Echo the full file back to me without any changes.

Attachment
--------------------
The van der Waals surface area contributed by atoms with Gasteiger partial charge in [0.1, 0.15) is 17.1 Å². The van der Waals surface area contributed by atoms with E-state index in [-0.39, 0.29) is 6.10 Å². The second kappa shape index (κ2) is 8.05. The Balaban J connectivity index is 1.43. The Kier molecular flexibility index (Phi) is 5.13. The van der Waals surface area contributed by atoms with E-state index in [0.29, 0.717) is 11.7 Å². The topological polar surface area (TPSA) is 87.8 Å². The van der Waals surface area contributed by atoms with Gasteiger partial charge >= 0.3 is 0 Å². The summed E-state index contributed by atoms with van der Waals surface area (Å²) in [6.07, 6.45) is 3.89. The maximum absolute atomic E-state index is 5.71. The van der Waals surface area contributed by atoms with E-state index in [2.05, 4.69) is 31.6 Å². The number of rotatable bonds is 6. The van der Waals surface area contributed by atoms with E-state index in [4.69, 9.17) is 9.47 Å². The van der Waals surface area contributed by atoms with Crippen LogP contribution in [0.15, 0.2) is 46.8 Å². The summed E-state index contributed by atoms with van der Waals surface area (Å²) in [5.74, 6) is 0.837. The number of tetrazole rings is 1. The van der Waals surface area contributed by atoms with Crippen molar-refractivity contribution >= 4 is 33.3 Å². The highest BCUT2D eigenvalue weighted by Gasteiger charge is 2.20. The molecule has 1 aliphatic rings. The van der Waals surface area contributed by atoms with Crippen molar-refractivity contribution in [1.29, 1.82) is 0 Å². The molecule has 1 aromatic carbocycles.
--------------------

The van der Waals surface area contributed by atoms with Gasteiger partial charge in [0.1, 0.15) is 17.1 Å². The van der Waals surface area contributed by atoms with E-state index in [-0.39, 0.29) is 6.10 Å². The second kappa shape index (κ2) is 8.05. The Balaban J connectivity index is 1.43. The Kier molecular flexibility index (Phi) is 5.13. The van der Waals surface area contributed by atoms with E-state index in [0.29, 0.717) is 11.7 Å². The topological polar surface area (TPSA) is 87.8 Å². The van der Waals surface area contributed by atoms with Gasteiger partial charge >= 0.3 is 0 Å². The summed E-state index contributed by atoms with van der Waals surface area (Å²) in [6.07, 6.45) is 3.89. The maximum absolute atomic E-state index is 5.71. The van der Waals surface area contributed by atoms with E-state index in [2.05, 4.69) is 31.6 Å². The number of rotatable bonds is 6. The van der Waals surface area contributed by atoms with E-state index in [4.69, 9.17) is 9.47 Å². The van der Waals surface area contributed by atoms with Crippen LogP contribution in [0.15, 0.2) is 46.8 Å². The summed E-state index contributed by atoms with van der Waals surface area (Å²) in [5.74, 6) is 0.837. The number of tetrazole rings is 1. The van der Waals surface area contributed by atoms with Crippen molar-refractivity contribution >= 4 is 33.3 Å². The highest BCUT2D eigenvalue weighted by Gasteiger charge is 2.20. The molecule has 1 aliphatic rings. The van der Waals surface area contributed by atoms with Crippen molar-refractivity contribution in [1.29, 1.82) is 0 Å². The molecule has 1 aromatic carbocycles.